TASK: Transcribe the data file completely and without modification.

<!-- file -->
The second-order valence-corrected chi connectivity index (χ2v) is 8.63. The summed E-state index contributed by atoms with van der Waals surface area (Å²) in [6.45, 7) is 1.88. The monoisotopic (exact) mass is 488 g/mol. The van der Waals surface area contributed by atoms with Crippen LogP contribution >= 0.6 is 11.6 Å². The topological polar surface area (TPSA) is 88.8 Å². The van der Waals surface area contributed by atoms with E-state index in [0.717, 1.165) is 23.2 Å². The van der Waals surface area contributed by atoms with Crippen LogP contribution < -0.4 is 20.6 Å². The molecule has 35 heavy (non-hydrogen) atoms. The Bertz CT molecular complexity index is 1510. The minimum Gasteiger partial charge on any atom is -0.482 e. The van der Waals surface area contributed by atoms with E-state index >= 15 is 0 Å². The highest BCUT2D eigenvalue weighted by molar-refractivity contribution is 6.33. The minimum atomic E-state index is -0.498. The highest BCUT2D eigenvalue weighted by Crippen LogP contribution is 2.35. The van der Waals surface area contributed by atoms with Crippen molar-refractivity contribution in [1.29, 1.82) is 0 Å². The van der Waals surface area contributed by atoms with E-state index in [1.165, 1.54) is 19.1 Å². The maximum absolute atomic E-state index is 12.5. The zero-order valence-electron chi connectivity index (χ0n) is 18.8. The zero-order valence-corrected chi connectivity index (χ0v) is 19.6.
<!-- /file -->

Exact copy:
The second-order valence-corrected chi connectivity index (χ2v) is 8.63. The summed E-state index contributed by atoms with van der Waals surface area (Å²) in [6.45, 7) is 1.88. The monoisotopic (exact) mass is 488 g/mol. The van der Waals surface area contributed by atoms with Crippen LogP contribution >= 0.6 is 11.6 Å². The topological polar surface area (TPSA) is 88.8 Å². The van der Waals surface area contributed by atoms with E-state index in [0.717, 1.165) is 23.2 Å². The van der Waals surface area contributed by atoms with Crippen LogP contribution < -0.4 is 20.6 Å². The molecule has 35 heavy (non-hydrogen) atoms. The Bertz CT molecular complexity index is 1510. The minimum Gasteiger partial charge on any atom is -0.482 e. The van der Waals surface area contributed by atoms with E-state index >= 15 is 0 Å². The highest BCUT2D eigenvalue weighted by molar-refractivity contribution is 6.33. The minimum atomic E-state index is -0.498. The highest BCUT2D eigenvalue weighted by Crippen LogP contribution is 2.35. The van der Waals surface area contributed by atoms with Crippen molar-refractivity contribution in [1.29, 1.82) is 0 Å². The van der Waals surface area contributed by atoms with E-state index in [1.165, 1.54) is 19.1 Å². The maximum absolute atomic E-state index is 12.5. The zero-order valence-electron chi connectivity index (χ0n) is 18.8. The zero-order valence-corrected chi connectivity index (χ0v) is 19.6.